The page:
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Beyond Childhood Fears

WebMD Health News

Feb. 16, 2000 (Atlanta) -- Fire, thunder, snakes, and spiders. These are just a few of the things children develop fears about -- fears that in many cases are a normal part of growing up, and lead to no major psychological problems. But not always. A new study finds that a significant number of children develop full-blown anxiety disorders over some common fears.

Researchers at Maastricht University in the Netherlands came to that conclusion after studying 290 children, ages 8 to 13. They assessed the children's fears in two ways. First, they asked them the question, "What do you fear most?" They then had the children complete a standardized psychological questionnaire that listed some timeless childhood fears, such as getting lost or kidnapped, as well as a modern-day one -- being the victim of a bombing attack.

Left to their own devices, the children ranked "spiders" as the thing they feared most. On the psychological screening, though, spiders ranked 10th -- well behind "not being able to breathe" and burglar break-ins.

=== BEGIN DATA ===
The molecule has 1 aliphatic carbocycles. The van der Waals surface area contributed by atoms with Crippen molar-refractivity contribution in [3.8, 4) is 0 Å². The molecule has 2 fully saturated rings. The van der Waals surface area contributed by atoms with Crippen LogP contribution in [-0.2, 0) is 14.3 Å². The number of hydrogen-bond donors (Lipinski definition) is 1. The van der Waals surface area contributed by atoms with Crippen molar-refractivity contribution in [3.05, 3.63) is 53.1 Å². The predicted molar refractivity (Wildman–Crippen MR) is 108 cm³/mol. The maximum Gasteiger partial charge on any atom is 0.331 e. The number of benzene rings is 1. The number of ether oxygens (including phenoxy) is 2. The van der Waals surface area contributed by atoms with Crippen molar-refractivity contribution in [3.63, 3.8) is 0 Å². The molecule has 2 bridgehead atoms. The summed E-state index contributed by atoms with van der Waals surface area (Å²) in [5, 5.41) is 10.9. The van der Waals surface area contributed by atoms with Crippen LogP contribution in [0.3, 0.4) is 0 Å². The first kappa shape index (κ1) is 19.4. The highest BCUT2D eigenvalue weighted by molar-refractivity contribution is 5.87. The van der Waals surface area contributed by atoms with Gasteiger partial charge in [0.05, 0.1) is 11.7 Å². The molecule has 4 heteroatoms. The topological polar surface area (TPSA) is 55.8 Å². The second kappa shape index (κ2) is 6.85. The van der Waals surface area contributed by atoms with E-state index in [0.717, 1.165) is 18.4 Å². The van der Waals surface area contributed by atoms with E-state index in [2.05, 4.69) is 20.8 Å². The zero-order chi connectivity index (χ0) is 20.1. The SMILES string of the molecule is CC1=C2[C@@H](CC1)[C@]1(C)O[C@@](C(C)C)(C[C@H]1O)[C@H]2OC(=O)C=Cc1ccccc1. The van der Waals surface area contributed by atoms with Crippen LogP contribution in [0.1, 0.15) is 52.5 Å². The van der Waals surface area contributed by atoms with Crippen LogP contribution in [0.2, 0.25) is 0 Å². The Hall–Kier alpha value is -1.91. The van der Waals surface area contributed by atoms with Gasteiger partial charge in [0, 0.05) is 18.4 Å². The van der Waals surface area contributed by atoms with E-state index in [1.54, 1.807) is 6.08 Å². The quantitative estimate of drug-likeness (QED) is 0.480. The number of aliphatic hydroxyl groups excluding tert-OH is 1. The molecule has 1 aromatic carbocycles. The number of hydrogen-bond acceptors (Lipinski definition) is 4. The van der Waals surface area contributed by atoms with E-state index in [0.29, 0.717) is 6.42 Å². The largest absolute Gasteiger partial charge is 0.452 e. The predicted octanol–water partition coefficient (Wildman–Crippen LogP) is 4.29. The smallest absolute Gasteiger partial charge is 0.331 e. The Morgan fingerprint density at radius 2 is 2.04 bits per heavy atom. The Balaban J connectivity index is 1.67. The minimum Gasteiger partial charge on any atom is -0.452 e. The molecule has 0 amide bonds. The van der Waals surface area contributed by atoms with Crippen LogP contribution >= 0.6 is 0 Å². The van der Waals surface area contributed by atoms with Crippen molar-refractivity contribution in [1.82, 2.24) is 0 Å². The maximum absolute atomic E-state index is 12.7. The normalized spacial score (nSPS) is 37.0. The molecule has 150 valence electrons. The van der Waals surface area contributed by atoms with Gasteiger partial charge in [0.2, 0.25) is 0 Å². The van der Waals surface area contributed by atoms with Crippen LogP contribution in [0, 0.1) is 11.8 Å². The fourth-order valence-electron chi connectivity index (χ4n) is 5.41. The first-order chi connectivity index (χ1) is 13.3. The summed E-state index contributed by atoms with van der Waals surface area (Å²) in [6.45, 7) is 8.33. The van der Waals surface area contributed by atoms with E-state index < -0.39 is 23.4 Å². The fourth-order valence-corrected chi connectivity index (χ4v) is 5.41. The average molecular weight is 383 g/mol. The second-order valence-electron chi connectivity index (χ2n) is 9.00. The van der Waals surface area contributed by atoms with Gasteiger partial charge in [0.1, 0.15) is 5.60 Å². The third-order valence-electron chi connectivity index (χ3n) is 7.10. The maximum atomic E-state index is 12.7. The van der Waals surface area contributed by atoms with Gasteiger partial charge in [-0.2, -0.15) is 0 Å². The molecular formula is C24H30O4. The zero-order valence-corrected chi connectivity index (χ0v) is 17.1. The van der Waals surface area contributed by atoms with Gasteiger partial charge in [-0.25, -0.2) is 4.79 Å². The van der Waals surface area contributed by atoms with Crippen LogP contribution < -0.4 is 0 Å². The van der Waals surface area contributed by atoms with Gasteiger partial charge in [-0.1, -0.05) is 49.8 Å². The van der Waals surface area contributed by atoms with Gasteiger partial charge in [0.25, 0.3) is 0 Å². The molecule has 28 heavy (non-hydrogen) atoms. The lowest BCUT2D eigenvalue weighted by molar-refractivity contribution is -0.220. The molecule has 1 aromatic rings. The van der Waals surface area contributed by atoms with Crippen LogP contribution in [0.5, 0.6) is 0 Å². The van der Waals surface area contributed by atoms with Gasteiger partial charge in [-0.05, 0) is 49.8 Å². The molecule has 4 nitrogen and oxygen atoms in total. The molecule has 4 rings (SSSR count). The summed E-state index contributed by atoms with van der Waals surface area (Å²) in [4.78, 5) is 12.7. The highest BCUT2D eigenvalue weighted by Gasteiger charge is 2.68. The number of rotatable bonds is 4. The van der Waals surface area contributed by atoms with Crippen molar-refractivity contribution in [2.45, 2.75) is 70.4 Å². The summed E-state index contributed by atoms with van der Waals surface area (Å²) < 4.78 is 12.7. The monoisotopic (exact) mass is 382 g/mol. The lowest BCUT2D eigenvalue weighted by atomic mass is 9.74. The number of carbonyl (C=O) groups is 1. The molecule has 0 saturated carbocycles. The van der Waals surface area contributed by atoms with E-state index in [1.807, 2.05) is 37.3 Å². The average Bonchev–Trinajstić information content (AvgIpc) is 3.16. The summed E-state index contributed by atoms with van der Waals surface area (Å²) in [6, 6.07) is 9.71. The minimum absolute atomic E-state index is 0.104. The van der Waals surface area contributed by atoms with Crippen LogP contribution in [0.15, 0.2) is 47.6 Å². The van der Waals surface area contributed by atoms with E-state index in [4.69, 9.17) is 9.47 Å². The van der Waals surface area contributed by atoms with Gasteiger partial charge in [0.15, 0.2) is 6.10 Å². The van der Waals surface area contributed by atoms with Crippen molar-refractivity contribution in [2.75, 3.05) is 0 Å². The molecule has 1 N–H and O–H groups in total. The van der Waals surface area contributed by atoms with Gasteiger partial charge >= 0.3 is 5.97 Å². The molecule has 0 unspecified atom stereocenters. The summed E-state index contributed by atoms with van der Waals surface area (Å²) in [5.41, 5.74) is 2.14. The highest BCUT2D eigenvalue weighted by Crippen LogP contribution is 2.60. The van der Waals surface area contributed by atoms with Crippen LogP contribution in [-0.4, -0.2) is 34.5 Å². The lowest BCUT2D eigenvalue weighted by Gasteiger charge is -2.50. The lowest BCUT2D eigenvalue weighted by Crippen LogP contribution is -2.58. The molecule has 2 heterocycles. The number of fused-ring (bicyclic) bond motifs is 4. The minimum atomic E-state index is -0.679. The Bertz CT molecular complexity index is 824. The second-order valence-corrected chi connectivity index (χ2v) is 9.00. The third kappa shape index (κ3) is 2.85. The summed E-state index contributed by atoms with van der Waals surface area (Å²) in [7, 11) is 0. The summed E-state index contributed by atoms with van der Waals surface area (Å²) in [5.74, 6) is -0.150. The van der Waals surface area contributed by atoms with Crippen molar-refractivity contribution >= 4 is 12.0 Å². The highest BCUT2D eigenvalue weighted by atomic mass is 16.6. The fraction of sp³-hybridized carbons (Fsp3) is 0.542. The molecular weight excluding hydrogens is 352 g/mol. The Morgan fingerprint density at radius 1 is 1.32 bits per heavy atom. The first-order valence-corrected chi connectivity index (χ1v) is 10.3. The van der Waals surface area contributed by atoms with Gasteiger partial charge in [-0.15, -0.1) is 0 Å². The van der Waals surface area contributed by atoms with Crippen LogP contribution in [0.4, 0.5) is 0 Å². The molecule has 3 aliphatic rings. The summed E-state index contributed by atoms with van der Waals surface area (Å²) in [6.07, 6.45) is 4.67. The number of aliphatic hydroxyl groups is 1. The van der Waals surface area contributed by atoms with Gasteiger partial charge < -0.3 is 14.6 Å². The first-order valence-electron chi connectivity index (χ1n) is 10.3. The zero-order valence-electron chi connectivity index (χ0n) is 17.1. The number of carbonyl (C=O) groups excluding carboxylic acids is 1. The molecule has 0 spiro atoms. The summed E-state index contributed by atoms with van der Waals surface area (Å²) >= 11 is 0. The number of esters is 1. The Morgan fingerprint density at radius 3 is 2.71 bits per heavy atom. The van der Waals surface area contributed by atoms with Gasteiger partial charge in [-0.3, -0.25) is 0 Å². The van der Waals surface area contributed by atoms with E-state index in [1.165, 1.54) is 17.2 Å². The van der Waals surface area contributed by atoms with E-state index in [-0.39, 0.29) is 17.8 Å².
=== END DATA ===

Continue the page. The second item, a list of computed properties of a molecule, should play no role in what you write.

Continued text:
Of more concern to the researchers was the percentage of children who showed symptoms of preoccupation and anxiety over their fears. On further examination, they found nearly 50% showed some sign of an anxiety disorder, while about 23% met the full diagnostic criteria for one.

Experts in the field of child psychology say these are important but unsurprising findings. Stephen Garber, PhD, co-author of Monsters Under the Bed and Other Childhood Fears, says it's no wonder more kids are seriously scared these days, given what they're exposed to through the media. "Some kids are just immune to fear. They never met a stranger. But a percentage of kids are just more prone to fear. So when you combine a natural personality trait of being more threat-sensitive [with] an increased level of information about scary things, you see an increase."

He'll get no argument from Joanne Cantor, PhD, professor of communication at the University of Wisconsin in Madison, and author of Mommy, I'm Scared: How TV and Movies Frighten Children and What We Can Do to Protect Them. "Certainly kids have the ability to imagine monsters on their own. But the mass media provides an intense dose of things children would not have imagined."

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